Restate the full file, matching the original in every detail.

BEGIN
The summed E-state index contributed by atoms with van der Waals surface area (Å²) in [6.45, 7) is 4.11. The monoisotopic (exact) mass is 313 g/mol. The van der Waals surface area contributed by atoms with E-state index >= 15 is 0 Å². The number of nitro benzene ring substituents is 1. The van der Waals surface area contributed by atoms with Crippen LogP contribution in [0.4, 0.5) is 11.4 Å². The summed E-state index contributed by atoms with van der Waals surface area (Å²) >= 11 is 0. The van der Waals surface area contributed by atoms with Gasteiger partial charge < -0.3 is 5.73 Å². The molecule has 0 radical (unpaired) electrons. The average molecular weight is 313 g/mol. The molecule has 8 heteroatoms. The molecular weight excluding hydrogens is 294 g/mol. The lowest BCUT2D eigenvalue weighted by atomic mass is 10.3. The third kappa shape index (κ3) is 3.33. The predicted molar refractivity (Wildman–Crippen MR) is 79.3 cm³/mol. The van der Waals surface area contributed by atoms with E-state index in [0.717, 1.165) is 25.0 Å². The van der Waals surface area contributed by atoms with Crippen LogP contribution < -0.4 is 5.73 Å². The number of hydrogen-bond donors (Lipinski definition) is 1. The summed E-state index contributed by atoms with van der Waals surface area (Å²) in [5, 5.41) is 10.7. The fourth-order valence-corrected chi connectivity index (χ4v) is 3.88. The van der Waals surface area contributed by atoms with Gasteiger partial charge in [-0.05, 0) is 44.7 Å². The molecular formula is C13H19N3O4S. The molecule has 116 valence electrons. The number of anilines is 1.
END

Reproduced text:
The summed E-state index contributed by atoms with van der Waals surface area (Å²) in [6.45, 7) is 4.11. The monoisotopic (exact) mass is 313 g/mol. The van der Waals surface area contributed by atoms with E-state index >= 15 is 0 Å². The number of nitro benzene ring substituents is 1. The van der Waals surface area contributed by atoms with Crippen LogP contribution in [0.4, 0.5) is 11.4 Å². The summed E-state index contributed by atoms with van der Waals surface area (Å²) >= 11 is 0. The van der Waals surface area contributed by atoms with Gasteiger partial charge < -0.3 is 5.73 Å². The molecule has 0 radical (unpaired) electrons. The average molecular weight is 313 g/mol. The molecule has 8 heteroatoms. The molecular weight excluding hydrogens is 294 g/mol. The lowest BCUT2D eigenvalue weighted by atomic mass is 10.3. The third kappa shape index (κ3) is 3.33. The predicted molar refractivity (Wildman–Crippen MR) is 79.3 cm³/mol. The van der Waals surface area contributed by atoms with E-state index in [0.717, 1.165) is 25.0 Å². The van der Waals surface area contributed by atoms with Crippen LogP contribution < -0.4 is 5.73 Å². The number of hydrogen-bond donors (Lipinski definition) is 1. The summed E-state index contributed by atoms with van der Waals surface area (Å²) in [5, 5.41) is 10.7. The fourth-order valence-corrected chi connectivity index (χ4v) is 3.88. The van der Waals surface area contributed by atoms with Gasteiger partial charge in [-0.05, 0) is 44.7 Å². The molecular formula is C13H19N3O4S. The molecule has 116 valence electrons. The number of anilines is 1.